The trouble, it seems, is that students are notorious for hunting out a bargain, whether it’s a 15p can of Tesco Value Beans or a £3 H&M T-shirt. As Lucy Ford, a first-year campus fashionista puts it: “I want to be ethical in my clothing choices, but on a student budget, this just isn’t possible. If fair trade clothing was less expensive, then I’d certainly choose that over anything else, but it isn’t, and frankly I can’t afford it.”

Many other students seem to feel the same way, declaring that ‘ethical’ clothing, such as fair trade brands or vintage items, are too expensive for their decidedly small budgets. Some of those I questioned also felt that the plight of the exploited workers seemed almost too disconnected from our standards of living to be important to them. This might help explain why a survey by TNS Worldpanel Fashion showed that only 42% of under-25s take any notice of ethical issues when it comes to what they wear.

In light of this, are there really any viable options to the ethical debate for the individual? Like the organic and fair trade food explosion gripping our supermarkets, there is more emphasis now on extending this into fashion, with numerous new fair trade companies emerging with an eye on ethics, not profits. Although they’ve moved a long way from the downright dodgy charity catalogue animal jumpers made from 100% organic products (and guaranteed to make you look 100% like an idiot), I’m not convinced that this is yet the answer. In theory, fair trade fashion is the obvious winner; organically and ethically produced clothing guaranteed to ensure fairer conditions for factory workers. In practice, many consumers are unwilling to pay the expensive prices demanded by these brands. Internet companies such as People Tree, Enamore Ltd, and Bourgeois Boheme offer collections of beautifully finished organic and fair trade clothes, but with basic cotton day-dresses retailing above £100, to the student population, their appeal begins to diminish.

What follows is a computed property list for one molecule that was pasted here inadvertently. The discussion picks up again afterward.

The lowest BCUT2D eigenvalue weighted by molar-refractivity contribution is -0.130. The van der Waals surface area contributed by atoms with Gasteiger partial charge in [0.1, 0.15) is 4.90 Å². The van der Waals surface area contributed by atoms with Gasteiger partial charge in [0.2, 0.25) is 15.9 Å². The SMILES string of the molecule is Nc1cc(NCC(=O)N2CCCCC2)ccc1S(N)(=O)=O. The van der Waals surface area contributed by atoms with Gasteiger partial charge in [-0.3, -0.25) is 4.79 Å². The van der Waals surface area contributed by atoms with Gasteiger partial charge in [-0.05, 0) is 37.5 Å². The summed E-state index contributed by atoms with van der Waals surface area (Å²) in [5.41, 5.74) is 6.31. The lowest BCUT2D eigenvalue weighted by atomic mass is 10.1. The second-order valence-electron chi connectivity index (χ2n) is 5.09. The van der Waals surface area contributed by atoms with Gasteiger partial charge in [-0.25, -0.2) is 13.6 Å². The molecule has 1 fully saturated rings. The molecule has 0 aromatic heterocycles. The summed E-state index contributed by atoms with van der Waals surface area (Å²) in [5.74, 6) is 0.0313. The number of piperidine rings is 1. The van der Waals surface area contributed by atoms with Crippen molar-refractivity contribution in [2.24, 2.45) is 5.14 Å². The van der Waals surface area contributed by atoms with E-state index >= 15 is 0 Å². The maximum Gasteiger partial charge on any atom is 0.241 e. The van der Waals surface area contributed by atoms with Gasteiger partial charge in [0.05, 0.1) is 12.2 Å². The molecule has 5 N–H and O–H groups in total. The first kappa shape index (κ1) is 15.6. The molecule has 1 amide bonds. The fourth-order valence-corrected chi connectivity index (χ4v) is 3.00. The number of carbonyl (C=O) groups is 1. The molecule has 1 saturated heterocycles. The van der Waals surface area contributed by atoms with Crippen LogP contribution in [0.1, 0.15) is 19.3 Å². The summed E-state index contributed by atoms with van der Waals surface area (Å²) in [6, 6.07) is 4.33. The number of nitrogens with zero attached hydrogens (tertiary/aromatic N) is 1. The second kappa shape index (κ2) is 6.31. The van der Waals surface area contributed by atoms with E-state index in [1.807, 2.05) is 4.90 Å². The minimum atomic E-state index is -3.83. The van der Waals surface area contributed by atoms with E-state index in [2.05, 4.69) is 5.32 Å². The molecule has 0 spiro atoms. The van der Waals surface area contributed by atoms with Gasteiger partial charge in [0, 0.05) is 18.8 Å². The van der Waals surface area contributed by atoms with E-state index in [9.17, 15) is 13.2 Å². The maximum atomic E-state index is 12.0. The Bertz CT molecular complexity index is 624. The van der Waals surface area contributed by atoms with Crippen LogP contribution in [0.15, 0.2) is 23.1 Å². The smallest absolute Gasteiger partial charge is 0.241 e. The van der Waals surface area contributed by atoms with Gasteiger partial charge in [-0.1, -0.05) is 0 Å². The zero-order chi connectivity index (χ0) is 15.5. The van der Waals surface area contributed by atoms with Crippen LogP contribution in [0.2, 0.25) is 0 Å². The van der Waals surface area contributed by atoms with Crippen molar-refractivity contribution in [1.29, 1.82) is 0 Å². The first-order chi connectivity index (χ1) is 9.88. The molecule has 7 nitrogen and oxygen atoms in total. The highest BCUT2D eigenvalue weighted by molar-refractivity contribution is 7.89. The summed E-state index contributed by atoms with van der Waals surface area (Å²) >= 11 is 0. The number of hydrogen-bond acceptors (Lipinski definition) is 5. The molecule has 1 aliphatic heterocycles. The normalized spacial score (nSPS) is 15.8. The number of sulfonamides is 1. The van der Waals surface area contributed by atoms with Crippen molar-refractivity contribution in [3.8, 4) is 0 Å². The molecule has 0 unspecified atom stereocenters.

There are a few alternatives which perhaps are more realistic. Although we might quite like the fact that clothing has never before been so cheap, it is necessary for consumers to recognise that these rock-bottom prices are unsustainable and based on exploitation and maltreatment of workers, even if they are thousands of miles away. By adapting our shopping to exclude the most unethical companies whilst opting for retailers who have proven themselves to be seriously connecting with the ethical debate and instigating concrete changes, we can force companies to reconsider their suppliers and begin to improve conditions for their workers. Although enforcing these changes will eventually result in price increases for us, the consumers, surely a couple of pounds extra on this side of the globe are worth proper living conditions on the other?

Some people view campaigns and boycotting companies as futile and having intangible results, yet the media furore regarding GAP’s ethical practice during the past few years has been proven to have instigated positive change. In LBL’s survey, GAP was discovered to be the most ethically minded of all the retailers researched, described as having taken “significant steps… to resolve the systematic abuses of workers’ rights”. Therefore, as a consumer, prove that you won’t accept exploitation of workers’ rights; buy from companies such as Gap, Next and Marks and Spencer who are proven to be making improvements to their ethical practice, whilst avoiding the most unethical companies, such as ASDA and the Arcadia Group, all of whom are concerned with money, not morality. I’d rather pay that little bit extra for a clearer conscience and the knowledge that efforts are being made towards fair trade.